Didn’t he have the habit of expatiating on how the system works and who or what was to be blamed (including the annual Dodds foreign debt repayment) for its underperformance and what has to be done to ensure its future good performance?

    So why was he gotten rid of for merely explaining the mechanics of the system?

    Before similar treatment is meted, Dr JR should do the honourable thing and in true Japanese business management style fall on his own sword of resignation since he has proven incapable of making that difference he projected himself as being capable of achieving.

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  • @Bernard

    Whay happens when the DPP does not act?

    Isnt the post of GG ceremonial? Could easily have added the public counsel and Ombudsman.

    Like

  • millertheanunnaki

    @ Bernard Codrington. November 2, 2017 at 1:26 PM
    “These bodies and others too numerous to mention need to read their job descriptions and try to fulfill their remits.
    Directors of Public sector corporations once they are appointed have a fiduciary responsibility to the taxpayers. They have also to meet the professional standards established by their regulators. And most importantly personal integrity.”

    The Auditor-General’s annual reports clearly do not support the ‘normative’ position you have postulated.

    Why are the annual financials and reports not prepared and submitted according to the same “professional standards”?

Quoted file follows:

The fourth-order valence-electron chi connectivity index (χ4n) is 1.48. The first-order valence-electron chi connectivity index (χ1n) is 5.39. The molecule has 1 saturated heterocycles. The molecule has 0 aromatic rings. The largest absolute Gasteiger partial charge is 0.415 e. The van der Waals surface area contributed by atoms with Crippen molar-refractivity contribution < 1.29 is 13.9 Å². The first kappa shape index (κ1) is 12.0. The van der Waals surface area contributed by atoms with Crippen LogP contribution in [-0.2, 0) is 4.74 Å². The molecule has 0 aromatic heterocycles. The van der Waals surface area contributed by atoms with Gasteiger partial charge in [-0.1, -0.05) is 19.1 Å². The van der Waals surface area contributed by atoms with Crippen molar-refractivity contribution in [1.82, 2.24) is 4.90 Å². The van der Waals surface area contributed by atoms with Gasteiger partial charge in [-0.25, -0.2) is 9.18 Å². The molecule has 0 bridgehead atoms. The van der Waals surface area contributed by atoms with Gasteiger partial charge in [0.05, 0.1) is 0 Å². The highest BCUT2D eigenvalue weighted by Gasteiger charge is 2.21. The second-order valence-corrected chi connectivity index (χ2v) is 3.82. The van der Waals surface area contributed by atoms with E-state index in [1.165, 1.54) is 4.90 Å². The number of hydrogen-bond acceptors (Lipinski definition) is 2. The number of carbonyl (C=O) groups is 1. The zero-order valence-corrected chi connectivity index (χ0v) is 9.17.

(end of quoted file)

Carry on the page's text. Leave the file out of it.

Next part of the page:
Wield and come again. We prefer to side with “N O” on this one.

    Like

  • Is there going to be an overhaul of the scheme’s management? What will a future BLP/Solutions Barbados/UPP government do in regard to the management of the scheme?

    NorthernObserver November 2, 2017 at 12:34 PM #

    may I politely suggest you READ the Review. It answers most of your questions.

    Did I miss a trick? Did the review tell us what the opposition parties policies were on the NIS?

    Like

  • Bernard Codrington.

    @ Miller

    I only playing your game , so do not get offended. I know that you know better.

    Board of Directors are at the mercy of management and staff of public corporations.B o D can only deal with what is presented to them monthly. Directors can ask searching questions and be given answers that are at variance with the actual situation.
    A good director cross references figures and uses qualitative information from other sources to assist him/her in arriving at an opinion. If he has expert qualifications and experience he brings these skill to assist him at arriving at a decision.

    Financial decisions are not easy. we are dealing in an area that is nothing short of chimerical. In the internet age the price of investment products can change every second. Indeed there is computer trading that reacts at every blip in share prices.

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  • @Bernard,
    I am not sure how management in Barbados works, but normally the board of directors are responsible for strategy, while the executives are responsible for its implementation. Any corporation/business is run by its directors, not its executives, and power is delegated to the chairman. The buck stops with the chairman.

    Like

  • Bernard Codrington.

    @ David

    @ Miller

    All of us are failing the system . We need to examine ourselves and make sure we are executing our civil responsibilities. Any new administration will earn the same condemnation if we all continue on the same trajectory.
    Our input matters: changing the administration is no magic wand. THERE IS SERIOUS WORK TO BE DONE .